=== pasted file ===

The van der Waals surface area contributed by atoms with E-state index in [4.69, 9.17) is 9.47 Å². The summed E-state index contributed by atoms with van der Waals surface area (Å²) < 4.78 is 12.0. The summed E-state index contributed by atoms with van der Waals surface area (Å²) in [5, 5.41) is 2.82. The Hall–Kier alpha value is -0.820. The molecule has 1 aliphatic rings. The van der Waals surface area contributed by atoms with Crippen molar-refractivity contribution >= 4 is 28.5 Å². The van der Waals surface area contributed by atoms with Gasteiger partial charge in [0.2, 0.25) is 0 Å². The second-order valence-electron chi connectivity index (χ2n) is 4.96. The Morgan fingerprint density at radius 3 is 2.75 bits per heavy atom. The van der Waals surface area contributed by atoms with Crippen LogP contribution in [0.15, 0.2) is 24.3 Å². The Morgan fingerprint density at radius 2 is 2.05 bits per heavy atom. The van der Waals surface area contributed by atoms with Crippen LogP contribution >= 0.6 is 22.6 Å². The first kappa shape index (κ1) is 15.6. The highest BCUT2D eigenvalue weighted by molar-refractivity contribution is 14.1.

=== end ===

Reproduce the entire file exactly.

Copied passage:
The van der Waals surface area contributed by atoms with E-state index in [4.69, 9.17) is 9.47 Å². The summed E-state index contributed by atoms with van der Waals surface area (Å²) < 4.78 is 12.0. The summed E-state index contributed by atoms with van der Waals surface area (Å²) in [5, 5.41) is 2.82. The Hall–Kier alpha value is -0.820. The molecule has 1 aliphatic rings. The van der Waals surface area contributed by atoms with Crippen molar-refractivity contribution >= 4 is 28.5 Å². The van der Waals surface area contributed by atoms with Gasteiger partial charge in [0.2, 0.25) is 0 Å². The second-order valence-electron chi connectivity index (χ2n) is 4.96. The Morgan fingerprint density at radius 3 is 2.75 bits per heavy atom. The van der Waals surface area contributed by atoms with Crippen LogP contribution in [0.15, 0.2) is 24.3 Å². The Morgan fingerprint density at radius 2 is 2.05 bits per heavy atom. The van der Waals surface area contributed by atoms with Crippen LogP contribution >= 0.6 is 22.6 Å². The first kappa shape index (κ1) is 15.6. The highest BCUT2D eigenvalue weighted by molar-refractivity contribution is 14.1.